I see this dual mindedness in Balaam.  In one mind, he hears God’s voice.  He knows to obey.  No amount of money can change his pledge of obedience.  In another mind, he chooses to commune with evil spirits, to practice divination and sorcery, to go for monetary gain to disobey God and speak against the Israelites.  In his other mind, he can witness and angel and bow down in repentance and obedience.

Again, I am not presenting mental illness as an excuse for Balaam, but I do believe his actions (and God’s actions) speak to someone who was mad.  Balaam clearly heard the explicit command of the voice of God.  The one he (Balaam the obedient) had chosen to listen to and obey.  And the very next morning he (Balaam the idolator) was who got up and saddled his donkey.

We see the wickedness in his outburst of anger.  We see his separation from obedience to God in his blindness to the Angel of the Lord.  It does not say God prevented him from seeing, it only says that God later opens his eyes after allowing the donkey to chastise him.  It is clear that this is not the same minded Balaam who obeys God in 7 oracles of blessing (tomorrow’s lesson).

I don’t think God was angry with Balaam for asking repeatedly.  Paul asked repeatedly to be allowed to witness to the Jews, and that door was repeatedly closed.  God was not angry for Paul’s persistent prayer.  I don’t think God was angry with Balaam for not waiting for the officials to come back to him to get him to leave as many  commentators have stated.  I understand scripturally how they make their argument based on the wording of what God says in Numbers 22: 20 “if” (the Hebrew word ‘im: Strongs H518 = if).  But the English translation of  that word depends entirely on the tense of the sentence:  If the men come to you vs. if these men have come to you (i.e., since these men came to you).  Since sentence tense is completely different between Hebrew and English this is why we see differences between bible versions from the KJV to NIV.  I’m just not on the page that God was angry because he didn’t wait.

I think it is not only that he went, but what mind he was in when he left.  The Balaam that left that morning wasn’t one bent on serving God, it was one seeking profit, power and prestige.  It was one who knew what was right, but still had full intent, as he had done repeatedly in the past, to practice sorcery and divinition.  God was angry because he (that Balaam) was who was seated on the donkey that day.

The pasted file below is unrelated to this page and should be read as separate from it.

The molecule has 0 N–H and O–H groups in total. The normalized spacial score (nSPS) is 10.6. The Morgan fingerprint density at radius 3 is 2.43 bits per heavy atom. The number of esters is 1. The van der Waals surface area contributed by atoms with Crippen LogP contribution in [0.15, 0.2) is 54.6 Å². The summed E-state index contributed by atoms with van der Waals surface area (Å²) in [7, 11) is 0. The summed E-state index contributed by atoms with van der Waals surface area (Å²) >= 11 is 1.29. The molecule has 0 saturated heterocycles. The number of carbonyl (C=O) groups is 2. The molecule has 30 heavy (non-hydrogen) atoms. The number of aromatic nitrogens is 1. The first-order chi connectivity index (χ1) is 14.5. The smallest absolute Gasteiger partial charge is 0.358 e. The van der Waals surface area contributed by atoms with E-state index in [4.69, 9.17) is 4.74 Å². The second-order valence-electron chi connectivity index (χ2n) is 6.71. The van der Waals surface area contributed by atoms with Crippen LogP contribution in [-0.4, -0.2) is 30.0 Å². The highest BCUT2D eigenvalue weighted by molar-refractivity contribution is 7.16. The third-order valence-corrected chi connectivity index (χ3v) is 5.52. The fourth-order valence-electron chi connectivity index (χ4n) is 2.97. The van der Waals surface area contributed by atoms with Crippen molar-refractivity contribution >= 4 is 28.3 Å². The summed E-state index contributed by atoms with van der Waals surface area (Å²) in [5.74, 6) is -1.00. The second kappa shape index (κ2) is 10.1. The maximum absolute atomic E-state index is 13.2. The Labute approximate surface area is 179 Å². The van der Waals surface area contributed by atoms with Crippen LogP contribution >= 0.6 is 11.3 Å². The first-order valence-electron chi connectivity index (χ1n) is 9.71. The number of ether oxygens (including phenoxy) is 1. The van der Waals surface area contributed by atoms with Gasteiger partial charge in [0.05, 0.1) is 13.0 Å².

I also see this as different than falling into sin as we all as Christians often do.  Balaam’s sin was not the result of temptation, it was the purposeful and direct choice to willfully not only reject God’s direct commandment, to reject God and attempt to put Him on the same level as demons and fiction.  It is like going in to a test in school knowing all the right answers but purposefully choosing to select the wrong answers.  This is a clearly spiteful act and contrasts decidedly from someone performing in error.

The amazing part to me wasn’t God’s anger or even the talking donkey, but the fact that God is so filled with love for His creation that he allows the level of choice that Balaam was executing.  To hear the voice of God and purposefully choose to willfully reject Him and commune with the lowest minions of the devil.  To sell your services of wickedness and curses.  It must break God’s heart to see the depths to which his creation can fall, and, yet, He gave even Balaam, and even a donkey, a voice to speak His truth.  We also see His love of Israel.  That regardless of the wicked plots of earthly kings, no curse would befall them.

What an amazing God.

 

My Answers:

3.
a.
King of a terrified people, filled with dread, took action to call on Balaam

b.
buy a curse on the Israelites, then fight them and hopefully defeat them and drive them out of the land

c.
moved, met with, gave passage to, sought to know the God of Israel, invite Moses, repent

d.
fight, conspire against, use power of others such as the courts, try to undermine.  Some use diplomacy.  Money to buy power or influence

4.
a.
No – Despite knowing the truth he chose to live a life attempting to put God and demons, the divine and divination on the same level.

b.
Do not add to or subtract from God’s word.  God’s word can be heard by both believers and non-believers.  God is interested in the heart.  God can say no to a believer in love and yes to a non-believer to bring both into a state of heart obedience

c.
Taking greater caution to hear all of God’s message, not to add to or subtract from it as Balaam did to suit his own purposes.  To put my belief in God, not just have a belief of God

 

24.2 Moses 24, Day 2